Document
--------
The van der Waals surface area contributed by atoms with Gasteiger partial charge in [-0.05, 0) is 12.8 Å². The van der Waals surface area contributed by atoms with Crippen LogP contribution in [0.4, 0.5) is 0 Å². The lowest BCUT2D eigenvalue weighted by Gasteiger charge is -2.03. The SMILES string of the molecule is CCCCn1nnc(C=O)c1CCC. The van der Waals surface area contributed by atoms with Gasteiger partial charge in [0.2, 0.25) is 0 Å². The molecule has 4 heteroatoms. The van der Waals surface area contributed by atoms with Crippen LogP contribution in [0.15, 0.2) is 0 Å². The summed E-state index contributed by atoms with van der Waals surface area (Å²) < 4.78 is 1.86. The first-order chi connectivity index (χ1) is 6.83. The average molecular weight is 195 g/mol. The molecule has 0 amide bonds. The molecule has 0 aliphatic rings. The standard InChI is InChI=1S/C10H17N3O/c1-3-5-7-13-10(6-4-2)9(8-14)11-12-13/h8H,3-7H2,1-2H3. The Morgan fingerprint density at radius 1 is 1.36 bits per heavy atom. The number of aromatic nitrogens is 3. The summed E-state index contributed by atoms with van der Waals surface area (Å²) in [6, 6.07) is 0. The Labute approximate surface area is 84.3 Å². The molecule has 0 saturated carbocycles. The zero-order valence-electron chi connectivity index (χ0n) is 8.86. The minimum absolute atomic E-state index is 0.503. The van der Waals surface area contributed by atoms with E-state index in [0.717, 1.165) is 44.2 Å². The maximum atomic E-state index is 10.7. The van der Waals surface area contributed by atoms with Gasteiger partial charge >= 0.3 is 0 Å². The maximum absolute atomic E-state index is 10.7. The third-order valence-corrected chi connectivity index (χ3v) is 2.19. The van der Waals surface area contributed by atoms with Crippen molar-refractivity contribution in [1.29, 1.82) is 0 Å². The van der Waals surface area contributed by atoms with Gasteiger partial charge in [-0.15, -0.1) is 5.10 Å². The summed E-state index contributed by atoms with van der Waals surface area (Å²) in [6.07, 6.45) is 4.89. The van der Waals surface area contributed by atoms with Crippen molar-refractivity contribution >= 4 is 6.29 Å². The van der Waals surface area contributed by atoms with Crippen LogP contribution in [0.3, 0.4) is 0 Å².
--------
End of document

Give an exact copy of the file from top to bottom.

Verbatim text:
The van der Waals surface area contributed by atoms with Gasteiger partial charge in [-0.05, 0) is 12.8 Å². The van der Waals surface area contributed by atoms with Crippen LogP contribution in [0.4, 0.5) is 0 Å². The lowest BCUT2D eigenvalue weighted by Gasteiger charge is -2.03. The SMILES string of the molecule is CCCCn1nnc(C=O)c1CCC. The van der Waals surface area contributed by atoms with Gasteiger partial charge in [0.2, 0.25) is 0 Å². The molecule has 4 heteroatoms. The van der Waals surface area contributed by atoms with Crippen LogP contribution in [0.15, 0.2) is 0 Å². The summed E-state index contributed by atoms with van der Waals surface area (Å²) < 4.78 is 1.86. The first-order chi connectivity index (χ1) is 6.83. The average molecular weight is 195 g/mol. The molecule has 0 amide bonds. The molecule has 0 aliphatic rings. The standard InChI is InChI=1S/C10H17N3O/c1-3-5-7-13-10(6-4-2)9(8-14)11-12-13/h8H,3-7H2,1-2H3. The Morgan fingerprint density at radius 1 is 1.36 bits per heavy atom. The number of aromatic nitrogens is 3. The summed E-state index contributed by atoms with van der Waals surface area (Å²) in [6, 6.07) is 0. The Labute approximate surface area is 84.3 Å². The molecule has 0 saturated carbocycles. The zero-order valence-electron chi connectivity index (χ0n) is 8.86. The minimum absolute atomic E-state index is 0.503. The van der Waals surface area contributed by atoms with E-state index in [0.717, 1.165) is 44.2 Å². The maximum atomic E-state index is 10.7. The van der Waals surface area contributed by atoms with Gasteiger partial charge >= 0.3 is 0 Å². The maximum absolute atomic E-state index is 10.7. The third-order valence-corrected chi connectivity index (χ3v) is 2.19. The van der Waals surface area contributed by atoms with Crippen molar-refractivity contribution in [1.29, 1.82) is 0 Å². The van der Waals surface area contributed by atoms with Gasteiger partial charge in [-0.15, -0.1) is 5.10 Å². The summed E-state index contributed by atoms with van der Waals surface area (Å²) in [6.07, 6.45) is 4.89. The van der Waals surface area contributed by atoms with Crippen molar-refractivity contribution >= 4 is 6.29 Å². The van der Waals surface area contributed by atoms with Crippen LogP contribution in [0.3, 0.4) is 0 Å².